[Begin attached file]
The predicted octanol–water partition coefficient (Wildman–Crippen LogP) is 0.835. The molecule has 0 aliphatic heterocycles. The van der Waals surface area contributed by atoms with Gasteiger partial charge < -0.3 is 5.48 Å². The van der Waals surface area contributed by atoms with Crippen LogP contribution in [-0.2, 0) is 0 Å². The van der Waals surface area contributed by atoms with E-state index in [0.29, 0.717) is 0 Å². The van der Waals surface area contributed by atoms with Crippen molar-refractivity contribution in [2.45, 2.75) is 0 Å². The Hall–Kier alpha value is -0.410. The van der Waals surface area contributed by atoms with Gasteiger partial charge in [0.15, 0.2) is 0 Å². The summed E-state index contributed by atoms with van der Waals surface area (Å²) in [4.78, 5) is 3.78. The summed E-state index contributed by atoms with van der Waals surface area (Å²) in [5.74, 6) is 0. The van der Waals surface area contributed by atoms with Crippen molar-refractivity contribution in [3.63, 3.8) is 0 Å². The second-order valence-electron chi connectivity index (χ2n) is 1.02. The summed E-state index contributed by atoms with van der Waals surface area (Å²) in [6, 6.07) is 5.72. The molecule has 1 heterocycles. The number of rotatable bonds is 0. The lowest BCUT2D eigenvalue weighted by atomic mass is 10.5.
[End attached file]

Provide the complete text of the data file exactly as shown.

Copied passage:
The predicted octanol–water partition coefficient (Wildman–Crippen LogP) is 0.835. The molecule has 0 aliphatic heterocycles. The van der Waals surface area contributed by atoms with Gasteiger partial charge < -0.3 is 5.48 Å². The van der Waals surface area contributed by atoms with Crippen LogP contribution in [-0.2, 0) is 0 Å². The van der Waals surface area contributed by atoms with E-state index in [0.29, 0.717) is 0 Å². The van der Waals surface area contributed by atoms with Crippen molar-refractivity contribution in [2.45, 2.75) is 0 Å². The Hall–Kier alpha value is -0.410. The van der Waals surface area contributed by atoms with Gasteiger partial charge in [0.15, 0.2) is 0 Å². The summed E-state index contributed by atoms with van der Waals surface area (Å²) in [4.78, 5) is 3.78. The summed E-state index contributed by atoms with van der Waals surface area (Å²) in [5.74, 6) is 0. The van der Waals surface area contributed by atoms with Crippen molar-refractivity contribution in [3.63, 3.8) is 0 Å². The second-order valence-electron chi connectivity index (χ2n) is 1.02. The summed E-state index contributed by atoms with van der Waals surface area (Å²) in [6, 6.07) is 5.72. The molecule has 1 heterocycles. The number of rotatable bonds is 0. The lowest BCUT2D eigenvalue weighted by atomic mass is 10.5.